Student loans touch nearly everybody, no matter your profession. Doctors, lawyers, and liberal arts and STEM students of all stripes rely on student loans to help them earn degrees that will allow them to do the job that they want to do.
Of course, teachers also rely on student loans to earn the degrees that allow them to educate our nation’s next generation. Unfortunately, as a society we don’t value the work that teachers do anywhere near how much we should. They are underpaid, overworked, and constantly looking for new ways to adapt to new regulations that change how they need to work.
Earlier this year, NPR conducted a survey aimed at teachers who have student loans (2,000 of em!), and just today they released the stories of a handful of the respondents to that survey:
“Teachers have one of the lowest-paid professional jobs in the U.S. You need a bachelor’s degree, which can be costly—an equation that often means a lot of student loans. We’ve reported on the factors that make this particular job even more vulnerable to a ton of debt, including chronically low teacher pay, the increasing pressure to get a master’s degree…”
The picture they paint is a bleak one. Faced with rising costs of a college degree, rising cost of living, less support at the local, state, and federal levels, and little to no compassion from the general public, it’s no small wonder that we even have people willing to become teachers in the first place.
Why You Should Care
I mean, basic compassion is always a good reason to care about the plight of others. But if you need something beyond basic human decency to care, consider the following points:
- Teachers are responsible for educating the youth of our nation. This included you at one point in your life, includes your loved ones, and may one day include your future children. Anyone who is taxed with the role of raising our nation’s future should be able to command a bit of compassion.
- A college degree is required for becoming a teacher. Often, a master’s degree is required. These degrees cost money to earn, which for a great deal of individuals means taking out student loans. As the cost of college continues to rise, the cost of becoming a teacher will only rise with it. What will we as a society do when we can no longer convince people to become teachers because the pay doesn’t justify the cost of the degree that you’ll need to earn to become one?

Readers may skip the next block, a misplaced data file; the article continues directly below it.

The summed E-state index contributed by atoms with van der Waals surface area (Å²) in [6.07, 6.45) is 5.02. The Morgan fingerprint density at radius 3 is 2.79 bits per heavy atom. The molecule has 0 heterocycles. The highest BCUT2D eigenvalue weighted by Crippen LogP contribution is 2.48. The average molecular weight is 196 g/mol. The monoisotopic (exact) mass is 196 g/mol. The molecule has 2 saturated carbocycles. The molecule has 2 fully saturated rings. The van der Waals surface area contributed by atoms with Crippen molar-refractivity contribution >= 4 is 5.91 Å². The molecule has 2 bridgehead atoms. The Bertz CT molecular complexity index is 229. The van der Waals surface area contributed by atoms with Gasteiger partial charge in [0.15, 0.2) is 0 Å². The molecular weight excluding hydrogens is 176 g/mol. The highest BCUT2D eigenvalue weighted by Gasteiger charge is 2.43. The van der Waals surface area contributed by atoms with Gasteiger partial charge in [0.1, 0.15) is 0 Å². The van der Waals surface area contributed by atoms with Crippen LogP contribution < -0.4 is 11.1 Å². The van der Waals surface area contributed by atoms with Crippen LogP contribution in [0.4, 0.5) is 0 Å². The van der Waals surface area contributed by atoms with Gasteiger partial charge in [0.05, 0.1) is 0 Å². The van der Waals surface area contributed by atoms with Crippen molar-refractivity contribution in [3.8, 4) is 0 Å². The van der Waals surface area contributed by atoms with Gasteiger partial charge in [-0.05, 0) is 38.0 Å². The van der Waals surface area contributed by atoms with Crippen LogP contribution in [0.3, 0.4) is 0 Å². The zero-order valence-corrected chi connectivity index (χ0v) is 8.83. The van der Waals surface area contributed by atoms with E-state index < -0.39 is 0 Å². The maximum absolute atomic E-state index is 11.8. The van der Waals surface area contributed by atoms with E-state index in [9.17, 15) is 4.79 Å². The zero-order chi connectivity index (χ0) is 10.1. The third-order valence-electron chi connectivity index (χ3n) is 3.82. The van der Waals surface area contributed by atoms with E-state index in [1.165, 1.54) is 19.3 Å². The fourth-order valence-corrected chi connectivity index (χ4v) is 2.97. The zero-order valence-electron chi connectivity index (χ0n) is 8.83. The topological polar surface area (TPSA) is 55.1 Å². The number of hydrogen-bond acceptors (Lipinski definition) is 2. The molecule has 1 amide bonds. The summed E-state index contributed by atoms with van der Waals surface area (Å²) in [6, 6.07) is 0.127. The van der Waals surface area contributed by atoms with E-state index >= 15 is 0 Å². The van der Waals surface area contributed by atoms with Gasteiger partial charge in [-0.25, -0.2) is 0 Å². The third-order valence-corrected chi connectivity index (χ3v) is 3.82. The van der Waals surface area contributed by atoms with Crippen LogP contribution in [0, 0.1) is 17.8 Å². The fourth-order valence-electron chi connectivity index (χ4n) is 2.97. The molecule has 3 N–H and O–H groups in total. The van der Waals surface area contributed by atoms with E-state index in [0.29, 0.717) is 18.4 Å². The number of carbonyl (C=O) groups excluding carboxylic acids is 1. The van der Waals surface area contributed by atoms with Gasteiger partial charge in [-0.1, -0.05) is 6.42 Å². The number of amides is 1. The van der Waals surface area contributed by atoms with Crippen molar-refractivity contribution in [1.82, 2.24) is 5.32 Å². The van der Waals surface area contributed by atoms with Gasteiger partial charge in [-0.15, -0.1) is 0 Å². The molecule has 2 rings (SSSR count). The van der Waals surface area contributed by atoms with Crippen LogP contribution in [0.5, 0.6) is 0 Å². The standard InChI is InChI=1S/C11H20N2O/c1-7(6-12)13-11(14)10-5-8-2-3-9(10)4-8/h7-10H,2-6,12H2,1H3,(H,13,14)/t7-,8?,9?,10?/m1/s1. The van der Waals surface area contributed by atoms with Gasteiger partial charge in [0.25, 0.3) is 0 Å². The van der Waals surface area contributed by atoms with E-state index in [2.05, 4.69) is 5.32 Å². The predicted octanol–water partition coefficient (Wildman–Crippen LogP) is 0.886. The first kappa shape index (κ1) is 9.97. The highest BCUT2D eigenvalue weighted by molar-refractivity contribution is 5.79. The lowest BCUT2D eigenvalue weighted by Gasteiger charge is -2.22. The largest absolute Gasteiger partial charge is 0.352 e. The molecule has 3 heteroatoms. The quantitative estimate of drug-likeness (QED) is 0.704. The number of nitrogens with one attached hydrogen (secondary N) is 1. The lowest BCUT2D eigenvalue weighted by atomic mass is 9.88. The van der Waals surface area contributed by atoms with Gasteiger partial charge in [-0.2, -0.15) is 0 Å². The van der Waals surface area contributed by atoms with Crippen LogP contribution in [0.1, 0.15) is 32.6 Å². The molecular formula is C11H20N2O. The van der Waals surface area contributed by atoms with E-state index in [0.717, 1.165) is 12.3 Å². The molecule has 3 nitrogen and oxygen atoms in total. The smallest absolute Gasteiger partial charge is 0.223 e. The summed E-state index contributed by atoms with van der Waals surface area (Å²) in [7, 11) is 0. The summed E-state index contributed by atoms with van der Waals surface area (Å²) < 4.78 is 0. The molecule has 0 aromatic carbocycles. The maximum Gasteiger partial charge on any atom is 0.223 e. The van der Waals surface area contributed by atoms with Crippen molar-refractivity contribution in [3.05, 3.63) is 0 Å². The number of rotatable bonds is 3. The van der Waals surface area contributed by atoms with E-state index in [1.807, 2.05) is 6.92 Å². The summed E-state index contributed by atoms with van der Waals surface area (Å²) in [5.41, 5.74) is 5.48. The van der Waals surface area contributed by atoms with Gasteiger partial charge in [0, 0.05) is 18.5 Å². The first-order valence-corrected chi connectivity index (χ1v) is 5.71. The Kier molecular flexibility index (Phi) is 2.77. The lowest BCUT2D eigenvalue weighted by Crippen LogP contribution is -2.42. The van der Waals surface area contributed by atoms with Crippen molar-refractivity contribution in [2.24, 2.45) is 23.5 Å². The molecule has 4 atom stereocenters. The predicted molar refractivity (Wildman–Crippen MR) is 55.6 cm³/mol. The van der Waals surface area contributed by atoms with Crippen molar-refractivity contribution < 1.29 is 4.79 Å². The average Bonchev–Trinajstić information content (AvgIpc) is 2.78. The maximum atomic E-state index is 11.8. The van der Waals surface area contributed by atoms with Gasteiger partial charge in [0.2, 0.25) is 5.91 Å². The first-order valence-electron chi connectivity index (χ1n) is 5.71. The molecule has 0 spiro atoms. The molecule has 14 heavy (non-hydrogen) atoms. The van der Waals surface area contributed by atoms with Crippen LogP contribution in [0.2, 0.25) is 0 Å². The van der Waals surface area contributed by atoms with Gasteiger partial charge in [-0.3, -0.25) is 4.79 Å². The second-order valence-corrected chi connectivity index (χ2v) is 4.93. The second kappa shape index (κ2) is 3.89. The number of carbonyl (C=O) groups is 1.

- We currently have an administration that places little importance on student aid and making college more affordable. In fact, Trump is considering ending the Public Service Loan Forgiveness program around which many public servants (including teachers) had planned their lives.
If you were a teacher, are a teacher, plan to become a teacher, love a teacher, or have benefited from public education in this country, then it is your duty to be outraged when stories like this one hit the news. No one deserves to live in destitution because of student loans. The fact that when a teacher says, “I can’t afford to make my student loan payments and my rent payment” they are answered with “Have you considered getting a second job?” should rightly disgust the whole of America.
What You Can Do
If you’re just an average American looking for ways to change how teachers are valued, you need to show the current administration that you value the work that teachers do for society. Call and write your senators, and make sure you use your vote to put people in charge who understand why it’s important to make sure teachers are fairly compensated.
If you’re a teacher that is currently struggling with paying your student loans, first of all, I want to say thank you for everything that you’ve done and that you do. You should look into the paths to student loan forgiveness that are currently available to you and, if you’re really struggling, select an income-based repayment plan that will allow you to devote more of your income to actually living a comfortable life and less to paying down your student loans.
And if you’re Betsy DeVos, you can just stop.
Sources and More Details
Take a look at the profiles published by NPR (first link below) and some of the key takeaways from their survey (second link below):